Despite the relatively low trust in Russian media, it continues to uphold an image of a trustworthy president — an image for whom neither his loyalists nor the beleaguered, fragmented, and exiled political opposition can provide an alternative. This phenomenon, combined with most Russians' clear desire for change, doesn't translate into low personal ratings for the president. Instead, discontent is primarily directed toward less influential politicians.
The change that many Russians yearn for is, paradoxically, believed by two-thirds of survey respondents to be achievable through the… current authorities. Another notable potential agent of change is big business, which in contemporary Russia is intricately linked to the state and essentially controlled by the Kremlin. Only a quarter of those surveyed have faith in the opposition's capacity to bring about change, and less than 15% believe in their own ability to effect change.
The belief that protests are unlikely to occur in their local area prevails among the respondents. However, if protests were to happen, respondents consider it much more likely that they would be sparked by mobilization efforts or citizens' economic issues, rather than by anti-government sentiment.
Approximately 15% of respondents indicate that they would likely or certainly participate in protests against the decline in living standards, as well as further infringements on civil rights. Interestingly, protests against mobilization were not ranked as a trigger for such demonstrations.
Meanwhile, the vast majority of respondents either have no intention of participating in protests whatsoever, or their stance on protesting remains ambiguous. Approximately a quarter of respondents are unsure whether they would participate in protests. Given the significant and swift societal changes and the escalating crisis in Russia, it seems plausible that many individuals could potentially join protests. However, this potential has yet to be fully actualized.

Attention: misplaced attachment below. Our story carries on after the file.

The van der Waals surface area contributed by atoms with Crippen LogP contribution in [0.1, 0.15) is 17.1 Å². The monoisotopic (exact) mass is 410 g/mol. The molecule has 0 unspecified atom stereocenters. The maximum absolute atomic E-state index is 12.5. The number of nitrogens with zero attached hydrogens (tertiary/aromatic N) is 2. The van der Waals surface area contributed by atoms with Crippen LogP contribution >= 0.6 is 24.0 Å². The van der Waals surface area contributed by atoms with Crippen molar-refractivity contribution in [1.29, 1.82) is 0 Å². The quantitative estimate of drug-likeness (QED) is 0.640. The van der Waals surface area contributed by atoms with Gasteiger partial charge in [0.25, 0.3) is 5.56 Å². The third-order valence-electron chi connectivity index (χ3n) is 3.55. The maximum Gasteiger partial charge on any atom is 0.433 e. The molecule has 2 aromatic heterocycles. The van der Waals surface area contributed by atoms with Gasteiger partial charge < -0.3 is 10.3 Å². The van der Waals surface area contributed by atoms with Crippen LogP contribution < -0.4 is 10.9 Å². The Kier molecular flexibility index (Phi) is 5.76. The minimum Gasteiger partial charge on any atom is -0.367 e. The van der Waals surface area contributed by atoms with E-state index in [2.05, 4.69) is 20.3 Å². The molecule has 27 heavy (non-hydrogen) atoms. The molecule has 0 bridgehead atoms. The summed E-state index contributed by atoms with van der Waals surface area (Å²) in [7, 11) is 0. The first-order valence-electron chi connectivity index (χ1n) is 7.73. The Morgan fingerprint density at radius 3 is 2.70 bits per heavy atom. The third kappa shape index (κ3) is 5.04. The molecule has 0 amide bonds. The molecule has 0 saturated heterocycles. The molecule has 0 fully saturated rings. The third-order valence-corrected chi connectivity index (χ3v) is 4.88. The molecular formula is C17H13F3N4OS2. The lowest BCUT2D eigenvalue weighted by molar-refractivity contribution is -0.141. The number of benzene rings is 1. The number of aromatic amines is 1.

The correlation between the willingness to protest and opposition to a "special military operation" ranges between 0.22 and 0.31 (p < 0.001***), indicating that being against war does play a role in one's readiness to protest. However, the significance of an anti-war stance should not be overstated. While it is an influential factor, its impact may not be as substantial as one might initially perceive.
Respondents evidently favor low-risk methods of protest, including attending government-approved rallies and signing petitions. A little over 16% of respondents consider elections as an effective means to defend their rights and freedoms. Interestingly, while about 70% of respondents believe that effective forms of social activism exist, none of the suggested protest methods garnered significantly more than 30% approval.
It's apparent that Russians express considerable concern about all potential Russia’s scenarios suggested in the survey. Correspondingly, fear of a particular event inherently involves assessing its possibility. Respondents expressed the greatest fear of casualties during the war, terrorist attacks within Russia, the imposition of martial law, and mobilization. However, all options the OMI presented evoke a significant degree of fear.
The majority of respondents prefer a cautious approach when dealing with social issues that impact them and cause concern. This mindset contrasts with more active forms of protest.
Additionally, respondents are willing to share information with others and to legally address government institutions for problem-solving. In essence, it appears that a substantial portion of Russians do not view civic engagement as a solution to pressing and accumulated issues.
Evidently, trust in the authorities, particularly in President V. Putin, serves at least partially as a means to alleviate fears, providing a semblance of stability and security in an otherwise uncertain existence.
Russian public sentiment presents a paradox in its inconsistency, fueled by anxieties about the future yet failing to identify the primary threat to its existence and well-being - the political regime that initiated an unprovoked war against Ukraine. While valuing democratic principles and believing that the government should represent people's interests, most Russians trust President V. Putin, who systematically quashes emerging democratic movements.
Despite their fear of losing compatriots in the war against Ukraine, widespread crime, terrorism, and potential mobilization, a majority still express support for the "special military operation" in Ukraine. Furthermore, while Russians call for changes in the country, they appear to favor the incumbent government over the opposition, even after three decades of the same rule.
It seems that trust in authorities, especially President V. Putin, acts as a safety valve to mitigate fears, offering an illusion of stability and security amidst an inherently uncertain existence.